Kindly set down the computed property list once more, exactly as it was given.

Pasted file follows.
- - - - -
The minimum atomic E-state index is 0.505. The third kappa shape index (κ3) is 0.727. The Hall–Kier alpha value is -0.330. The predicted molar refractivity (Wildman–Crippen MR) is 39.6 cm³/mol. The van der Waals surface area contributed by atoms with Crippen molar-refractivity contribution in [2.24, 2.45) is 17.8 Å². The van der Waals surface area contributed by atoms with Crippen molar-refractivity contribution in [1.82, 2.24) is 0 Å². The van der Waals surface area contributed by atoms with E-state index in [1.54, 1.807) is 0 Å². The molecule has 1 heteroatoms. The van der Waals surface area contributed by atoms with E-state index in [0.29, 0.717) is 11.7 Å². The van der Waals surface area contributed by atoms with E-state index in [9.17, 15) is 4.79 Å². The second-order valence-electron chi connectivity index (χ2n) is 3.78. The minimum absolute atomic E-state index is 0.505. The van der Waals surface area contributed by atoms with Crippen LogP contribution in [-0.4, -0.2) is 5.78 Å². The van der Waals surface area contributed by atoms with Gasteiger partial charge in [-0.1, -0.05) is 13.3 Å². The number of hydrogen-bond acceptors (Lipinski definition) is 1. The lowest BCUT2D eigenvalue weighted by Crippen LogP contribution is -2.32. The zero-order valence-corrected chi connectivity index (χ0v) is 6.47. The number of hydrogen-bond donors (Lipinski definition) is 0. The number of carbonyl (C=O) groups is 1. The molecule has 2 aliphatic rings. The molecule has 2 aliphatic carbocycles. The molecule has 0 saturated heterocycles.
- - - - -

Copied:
The minimum atomic E-state index is 0.505. The third kappa shape index (κ3) is 0.727. The Hall–Kier alpha value is -0.330. The predicted molar refractivity (Wildman–Crippen MR) is 39.6 cm³/mol. The van der Waals surface area contributed by atoms with Crippen molar-refractivity contribution in [2.24, 2.45) is 17.8 Å². The van der Waals surface area contributed by atoms with Crippen molar-refractivity contribution in [1.82, 2.24) is 0 Å². The van der Waals surface area contributed by atoms with E-state index in [1.54, 1.807) is 0 Å². The molecule has 1 heteroatoms. The van der Waals surface area contributed by atoms with E-state index in [0.29, 0.717) is 11.7 Å². The van der Waals surface area contributed by atoms with E-state index in [9.17, 15) is 4.79 Å². The second-order valence-electron chi connectivity index (χ2n) is 3.78. The minimum absolute atomic E-state index is 0.505. The van der Waals surface area contributed by atoms with Crippen LogP contribution in [-0.4, -0.2) is 5.78 Å². The van der Waals surface area contributed by atoms with Gasteiger partial charge in [-0.1, -0.05) is 13.3 Å². The number of hydrogen-bond acceptors (Lipinski definition) is 1. The lowest BCUT2D eigenvalue weighted by Crippen LogP contribution is -2.32. The zero-order valence-corrected chi connectivity index (χ0v) is 6.47. The number of hydrogen-bond donors (Lipinski definition) is 0. The number of carbonyl (C=O) groups is 1. The molecule has 2 aliphatic rings. The molecule has 2 aliphatic carbocycles. The molecule has 0 saturated heterocycles.